WASHINGTON — Sex assault victims’ advocates say we are at a watershed moment in our society. They say one in four women—and one in six men—are sexually assaulted.
Now, the D.C. nightlife industry wants to shrink that number with the help of Uber.
On Tuesday, Indira Henard, who runs the D.C. Rape Crisis Center, hosted training for D.C.'s bartenders and bouncers to aid in identifying the warning signs of sexual assault.
"This is not a fly by night response," Henard said, noting that a high level of drug-facilitated rapes involve alcohol. "This is a great opportunity for everybody to come together and learn what is sexual violence, how to help someone who may be in a difficult situation and also learn strategies for intervening that’s safe for everyone."
The class—a partnership between the city and Uber—comes after the ride-sharing company released a report last December. It found in 2018, there were more than 3,000 sex assaults on its riders nationwide.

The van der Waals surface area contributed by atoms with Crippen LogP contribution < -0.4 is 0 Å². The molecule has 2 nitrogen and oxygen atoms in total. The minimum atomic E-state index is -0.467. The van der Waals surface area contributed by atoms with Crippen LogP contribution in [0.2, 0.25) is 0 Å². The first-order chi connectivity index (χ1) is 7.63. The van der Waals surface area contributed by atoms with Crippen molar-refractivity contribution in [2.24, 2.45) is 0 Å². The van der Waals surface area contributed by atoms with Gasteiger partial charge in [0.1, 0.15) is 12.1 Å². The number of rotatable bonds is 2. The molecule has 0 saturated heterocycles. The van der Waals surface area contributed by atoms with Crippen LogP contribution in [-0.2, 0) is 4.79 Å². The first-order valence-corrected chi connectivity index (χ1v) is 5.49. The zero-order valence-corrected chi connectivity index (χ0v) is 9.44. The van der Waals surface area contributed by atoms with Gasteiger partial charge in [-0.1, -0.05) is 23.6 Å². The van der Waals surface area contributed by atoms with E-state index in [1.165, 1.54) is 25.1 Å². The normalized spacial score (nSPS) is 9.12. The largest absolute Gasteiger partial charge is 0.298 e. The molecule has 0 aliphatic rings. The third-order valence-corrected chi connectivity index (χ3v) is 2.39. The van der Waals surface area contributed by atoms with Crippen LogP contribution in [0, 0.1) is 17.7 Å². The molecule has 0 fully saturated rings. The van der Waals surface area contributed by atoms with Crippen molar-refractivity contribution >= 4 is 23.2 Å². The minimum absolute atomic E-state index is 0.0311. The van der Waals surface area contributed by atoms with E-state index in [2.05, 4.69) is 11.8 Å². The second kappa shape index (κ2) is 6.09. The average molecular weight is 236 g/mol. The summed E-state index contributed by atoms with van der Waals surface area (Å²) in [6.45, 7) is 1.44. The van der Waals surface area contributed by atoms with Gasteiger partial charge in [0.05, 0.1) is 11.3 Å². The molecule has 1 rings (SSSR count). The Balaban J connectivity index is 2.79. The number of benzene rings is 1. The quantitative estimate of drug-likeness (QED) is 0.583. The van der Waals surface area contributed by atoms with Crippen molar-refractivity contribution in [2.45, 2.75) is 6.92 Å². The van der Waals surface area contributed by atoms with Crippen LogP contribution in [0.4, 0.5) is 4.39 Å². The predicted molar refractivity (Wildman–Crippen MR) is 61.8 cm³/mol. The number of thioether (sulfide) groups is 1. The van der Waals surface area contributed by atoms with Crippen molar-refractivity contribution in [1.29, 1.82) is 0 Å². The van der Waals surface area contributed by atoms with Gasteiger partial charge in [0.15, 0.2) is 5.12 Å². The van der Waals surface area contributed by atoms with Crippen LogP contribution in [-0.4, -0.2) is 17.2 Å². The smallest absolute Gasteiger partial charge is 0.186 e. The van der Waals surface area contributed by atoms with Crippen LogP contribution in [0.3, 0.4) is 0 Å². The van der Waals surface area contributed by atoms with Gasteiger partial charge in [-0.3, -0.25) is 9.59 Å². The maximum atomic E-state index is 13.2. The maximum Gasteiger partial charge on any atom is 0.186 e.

"Those numbers were gut-wrenching, but they have set the standard for what we hope corporations would do," Henard said.
Uber points out that the number represents a very small fraction of its 1.3 billion rides in the United States in 2018.
"We’re supporting initiatives such as the bystander training to make sure that our people are safe at night," Shawn Townsend, who leads the city’s office of nightlife and culture, said.
Townsend's office partnered with Uber on the training, which is being rolled out in other major cities.